It’s not a good sign when you give a news conference in front of what looks like plywood. That’s what a FIFA official did, fittingly perhaps, to explain what still needs to be built in Sao Paulo, the Brazilian city set to host to World Cup’s opening ceremonies in 11 days.

First task, per Reuters: Complete the construction on the stadium. FIFA held a second “test match” between two Brazilian clubs on Sunday at which just less than 40,000 people could attend because of incomplete construction testing of two sets of temporary bleachers. Full capacity for the stadium is roughly 70,000.

“The full bleacher capacity could not be used because the fire department had not performed weight stress tests yet,” the LA Times reports, adding that the test are set to be performed Wednesday.

The bleachers, however, aren’t the only issue. A reporter for Sky Sports at the test event writes:

“One end of the £300 million ($500 million) stadium is very much unfinished. It has no roof and it just looked like scaffolding with no attempt yet to hide a pretty ugly facade.”
“…[M]inor interior parts of the impressive stadium were visibly unfinished, with concrete walls exposed or construction materials lying on unused parts of the stands.”

Besides being unpleasant to look at, the real consequence of the unfinished work is that FIFA will not be able to hold a single full-capacity test event at the stadium before Brazil takes on Croatia at the opener on June 12. According to the Associated Press, the organization usually likes to test the venue three times.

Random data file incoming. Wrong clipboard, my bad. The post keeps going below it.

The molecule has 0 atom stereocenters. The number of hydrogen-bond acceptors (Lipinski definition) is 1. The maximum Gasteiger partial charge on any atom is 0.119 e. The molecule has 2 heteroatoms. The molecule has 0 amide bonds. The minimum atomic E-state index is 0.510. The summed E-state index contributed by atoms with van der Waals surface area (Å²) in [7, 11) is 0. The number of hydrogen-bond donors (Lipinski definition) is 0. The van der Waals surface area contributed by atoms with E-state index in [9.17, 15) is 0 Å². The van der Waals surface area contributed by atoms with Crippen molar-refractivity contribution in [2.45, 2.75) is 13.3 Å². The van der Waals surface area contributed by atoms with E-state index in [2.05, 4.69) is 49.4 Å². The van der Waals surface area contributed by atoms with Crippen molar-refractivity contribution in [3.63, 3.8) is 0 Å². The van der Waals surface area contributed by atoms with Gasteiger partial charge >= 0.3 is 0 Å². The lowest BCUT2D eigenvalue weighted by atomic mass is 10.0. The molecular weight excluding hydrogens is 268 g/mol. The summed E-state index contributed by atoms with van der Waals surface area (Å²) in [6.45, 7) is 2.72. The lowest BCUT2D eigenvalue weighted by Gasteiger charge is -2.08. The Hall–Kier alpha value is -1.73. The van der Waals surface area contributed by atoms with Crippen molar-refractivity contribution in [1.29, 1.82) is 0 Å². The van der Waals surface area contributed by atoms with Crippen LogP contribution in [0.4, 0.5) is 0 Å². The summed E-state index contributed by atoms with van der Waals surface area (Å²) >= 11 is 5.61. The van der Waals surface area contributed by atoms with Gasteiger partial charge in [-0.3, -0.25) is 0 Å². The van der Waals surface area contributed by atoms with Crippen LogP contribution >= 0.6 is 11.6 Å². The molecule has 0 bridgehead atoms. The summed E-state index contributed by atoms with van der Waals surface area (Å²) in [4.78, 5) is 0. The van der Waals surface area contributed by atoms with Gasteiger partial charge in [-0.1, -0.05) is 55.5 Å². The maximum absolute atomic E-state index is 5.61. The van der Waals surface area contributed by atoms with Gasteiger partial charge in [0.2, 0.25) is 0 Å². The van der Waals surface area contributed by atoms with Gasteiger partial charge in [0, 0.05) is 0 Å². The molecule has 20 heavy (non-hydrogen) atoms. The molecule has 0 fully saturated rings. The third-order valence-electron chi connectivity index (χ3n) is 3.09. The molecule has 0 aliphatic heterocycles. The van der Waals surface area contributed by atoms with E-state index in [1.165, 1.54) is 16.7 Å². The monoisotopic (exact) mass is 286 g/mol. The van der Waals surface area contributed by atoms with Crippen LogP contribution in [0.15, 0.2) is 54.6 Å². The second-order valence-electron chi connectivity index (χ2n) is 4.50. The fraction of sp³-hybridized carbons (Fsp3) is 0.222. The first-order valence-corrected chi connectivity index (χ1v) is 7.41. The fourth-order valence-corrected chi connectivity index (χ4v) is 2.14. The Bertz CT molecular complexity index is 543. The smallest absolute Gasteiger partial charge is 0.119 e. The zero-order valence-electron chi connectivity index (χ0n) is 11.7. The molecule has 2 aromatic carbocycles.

Along with the construction of the stadium, a FIFA official listed a number of other tasks — yes, in front of what looks like plywood — that still need to be done: 

  • Installation of sponsor placements
  • Completion and installation of temporary structures for the events
  • “Some things associated with Internet connections”
  • Installation of televisions
  • Completion of VIP areas
  • Installation of decorations, furnishings and plants

Logistics may also be an issue. Local media complained at a news conference after the game that fans without tickets were able to enter the stadium and watch the game while other fans found entries blocked, according to the LA Times, which writes:

“During the match, fans wandered from one section of the stadium to others, passing by empty stands and floors covered with tape. At one snack shop, five workers stood idly, only to inform approaching customers that they had no food to sell.”

Tiago Pael, the general manager for the Sao Paulo organizing committee, is optimistic, however, that things will be resolved by the start of the competition. He said via the LA Times:

“Everything is going to get better, I have no doubt. By the semifinal match [on July 9], we’ll be able to run this place with our eyes closed. Over the next week and a half, we have a lot of work to do.”

Sao Paulo, the capital of Brazil Brazil’s largest city, isn’t the only host city with issues at its stadiums. The stadiums in Natal and Porto Alegre are also still under construction, LA Times reports. Of course, before you can witness games in some of the smaller, more out-of-the-way cities — whether the stands are complete or not — you have to get there